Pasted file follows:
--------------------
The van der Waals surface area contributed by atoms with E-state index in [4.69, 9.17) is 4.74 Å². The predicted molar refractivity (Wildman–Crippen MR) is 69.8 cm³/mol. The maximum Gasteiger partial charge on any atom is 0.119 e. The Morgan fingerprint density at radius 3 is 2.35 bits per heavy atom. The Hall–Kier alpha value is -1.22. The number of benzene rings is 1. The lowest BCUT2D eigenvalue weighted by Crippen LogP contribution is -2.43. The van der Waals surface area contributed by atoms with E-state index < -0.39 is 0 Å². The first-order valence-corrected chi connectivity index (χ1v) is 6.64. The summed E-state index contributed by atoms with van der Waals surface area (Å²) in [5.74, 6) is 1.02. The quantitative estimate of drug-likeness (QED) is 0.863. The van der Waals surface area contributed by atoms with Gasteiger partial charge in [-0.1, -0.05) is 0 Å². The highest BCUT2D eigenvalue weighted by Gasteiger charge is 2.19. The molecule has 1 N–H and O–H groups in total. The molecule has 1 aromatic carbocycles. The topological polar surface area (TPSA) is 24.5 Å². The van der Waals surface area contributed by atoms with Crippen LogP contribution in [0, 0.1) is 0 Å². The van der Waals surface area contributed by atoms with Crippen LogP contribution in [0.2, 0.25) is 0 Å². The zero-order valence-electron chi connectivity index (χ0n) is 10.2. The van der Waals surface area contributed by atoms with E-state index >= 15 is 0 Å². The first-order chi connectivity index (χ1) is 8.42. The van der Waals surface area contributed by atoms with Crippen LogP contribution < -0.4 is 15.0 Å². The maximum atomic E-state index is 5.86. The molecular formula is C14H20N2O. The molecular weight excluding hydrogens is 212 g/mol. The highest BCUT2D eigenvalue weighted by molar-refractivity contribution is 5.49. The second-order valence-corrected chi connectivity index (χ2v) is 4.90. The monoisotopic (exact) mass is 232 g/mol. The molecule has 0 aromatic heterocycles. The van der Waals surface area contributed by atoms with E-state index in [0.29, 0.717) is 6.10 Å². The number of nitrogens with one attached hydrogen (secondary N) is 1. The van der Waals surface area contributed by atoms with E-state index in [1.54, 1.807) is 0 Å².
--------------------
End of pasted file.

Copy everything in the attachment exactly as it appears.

The van der Waals surface area contributed by atoms with E-state index in [4.69, 9.17) is 4.74 Å². The predicted molar refractivity (Wildman–Crippen MR) is 69.8 cm³/mol. The maximum Gasteiger partial charge on any atom is 0.119 e. The Morgan fingerprint density at radius 3 is 2.35 bits per heavy atom. The Hall–Kier alpha value is -1.22. The number of benzene rings is 1. The lowest BCUT2D eigenvalue weighted by Crippen LogP contribution is -2.43. The van der Waals surface area contributed by atoms with E-state index < -0.39 is 0 Å². The first-order valence-corrected chi connectivity index (χ1v) is 6.64. The summed E-state index contributed by atoms with van der Waals surface area (Å²) in [5.74, 6) is 1.02. The quantitative estimate of drug-likeness (QED) is 0.863. The van der Waals surface area contributed by atoms with Gasteiger partial charge in [-0.1, -0.05) is 0 Å². The highest BCUT2D eigenvalue weighted by Gasteiger charge is 2.19. The molecule has 1 N–H and O–H groups in total. The molecule has 1 aromatic carbocycles. The topological polar surface area (TPSA) is 24.5 Å². The van der Waals surface area contributed by atoms with Crippen LogP contribution in [0, 0.1) is 0 Å². The van der Waals surface area contributed by atoms with Crippen LogP contribution in [0.2, 0.25) is 0 Å². The zero-order valence-electron chi connectivity index (χ0n) is 10.2. The van der Waals surface area contributed by atoms with E-state index >= 15 is 0 Å². The first-order chi connectivity index (χ1) is 8.42. The van der Waals surface area contributed by atoms with Crippen LogP contribution < -0.4 is 15.0 Å². The maximum atomic E-state index is 5.86. The molecular formula is C14H20N2O. The molecular weight excluding hydrogens is 212 g/mol. The highest BCUT2D eigenvalue weighted by molar-refractivity contribution is 5.49. The second-order valence-corrected chi connectivity index (χ2v) is 4.90. The monoisotopic (exact) mass is 232 g/mol. The molecule has 0 aromatic heterocycles. The van der Waals surface area contributed by atoms with E-state index in [0.29, 0.717) is 6.10 Å². The number of nitrogens with one attached hydrogen (secondary N) is 1. The van der Waals surface area contributed by atoms with E-state index in [1.54, 1.807) is 0 Å².